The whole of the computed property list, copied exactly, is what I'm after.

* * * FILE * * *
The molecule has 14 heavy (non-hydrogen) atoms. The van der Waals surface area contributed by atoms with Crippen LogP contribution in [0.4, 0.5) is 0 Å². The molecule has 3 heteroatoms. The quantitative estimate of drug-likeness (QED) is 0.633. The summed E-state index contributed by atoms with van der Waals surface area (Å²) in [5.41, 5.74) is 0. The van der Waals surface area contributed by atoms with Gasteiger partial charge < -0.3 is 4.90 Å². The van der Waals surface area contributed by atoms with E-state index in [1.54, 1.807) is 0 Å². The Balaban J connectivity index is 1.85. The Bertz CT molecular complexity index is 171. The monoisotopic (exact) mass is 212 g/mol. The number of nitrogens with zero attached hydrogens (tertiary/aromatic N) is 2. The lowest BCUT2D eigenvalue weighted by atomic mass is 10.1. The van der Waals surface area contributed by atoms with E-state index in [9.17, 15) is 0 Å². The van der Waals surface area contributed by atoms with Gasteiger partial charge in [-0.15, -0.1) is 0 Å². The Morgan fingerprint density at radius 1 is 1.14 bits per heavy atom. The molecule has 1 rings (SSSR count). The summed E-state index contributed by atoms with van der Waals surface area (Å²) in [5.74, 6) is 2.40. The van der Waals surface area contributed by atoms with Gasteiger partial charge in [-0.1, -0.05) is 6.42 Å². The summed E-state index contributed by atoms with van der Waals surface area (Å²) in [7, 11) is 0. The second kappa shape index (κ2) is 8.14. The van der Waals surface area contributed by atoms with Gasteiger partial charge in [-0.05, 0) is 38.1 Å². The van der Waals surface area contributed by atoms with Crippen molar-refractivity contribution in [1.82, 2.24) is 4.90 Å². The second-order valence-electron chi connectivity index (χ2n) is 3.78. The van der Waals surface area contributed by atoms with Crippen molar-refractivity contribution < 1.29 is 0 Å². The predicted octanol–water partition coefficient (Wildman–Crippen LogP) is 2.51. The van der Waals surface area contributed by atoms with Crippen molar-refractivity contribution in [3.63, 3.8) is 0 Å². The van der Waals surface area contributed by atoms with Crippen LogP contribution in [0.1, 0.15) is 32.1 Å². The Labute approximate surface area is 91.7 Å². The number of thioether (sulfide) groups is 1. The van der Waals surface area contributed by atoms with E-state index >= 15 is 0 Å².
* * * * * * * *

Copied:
The molecule has 14 heavy (non-hydrogen) atoms. The van der Waals surface area contributed by atoms with Crippen LogP contribution in [0.4, 0.5) is 0 Å². The molecule has 3 heteroatoms. The quantitative estimate of drug-likeness (QED) is 0.633. The summed E-state index contributed by atoms with van der Waals surface area (Å²) in [5.41, 5.74) is 0. The van der Waals surface area contributed by atoms with Gasteiger partial charge < -0.3 is 4.90 Å². The van der Waals surface area contributed by atoms with E-state index in [1.54, 1.807) is 0 Å². The Balaban J connectivity index is 1.85. The Bertz CT molecular complexity index is 171. The monoisotopic (exact) mass is 212 g/mol. The number of nitrogens with zero attached hydrogens (tertiary/aromatic N) is 2. The lowest BCUT2D eigenvalue weighted by atomic mass is 10.1. The van der Waals surface area contributed by atoms with E-state index in [9.17, 15) is 0 Å². The van der Waals surface area contributed by atoms with Gasteiger partial charge in [-0.15, -0.1) is 0 Å². The Morgan fingerprint density at radius 1 is 1.14 bits per heavy atom. The molecule has 1 rings (SSSR count). The summed E-state index contributed by atoms with van der Waals surface area (Å²) in [5.74, 6) is 2.40. The van der Waals surface area contributed by atoms with Gasteiger partial charge in [-0.1, -0.05) is 6.42 Å². The summed E-state index contributed by atoms with van der Waals surface area (Å²) in [7, 11) is 0. The second kappa shape index (κ2) is 8.14. The van der Waals surface area contributed by atoms with Gasteiger partial charge in [-0.05, 0) is 38.1 Å². The van der Waals surface area contributed by atoms with Crippen molar-refractivity contribution in [1.82, 2.24) is 4.90 Å². The second-order valence-electron chi connectivity index (χ2n) is 3.78. The van der Waals surface area contributed by atoms with Crippen molar-refractivity contribution < 1.29 is 0 Å². The predicted octanol–water partition coefficient (Wildman–Crippen LogP) is 2.51. The van der Waals surface area contributed by atoms with Crippen molar-refractivity contribution in [3.63, 3.8) is 0 Å². The van der Waals surface area contributed by atoms with Crippen LogP contribution in [0.1, 0.15) is 32.1 Å². The Labute approximate surface area is 91.7 Å². The number of thioether (sulfide) groups is 1. The van der Waals surface area contributed by atoms with E-state index >= 15 is 0 Å².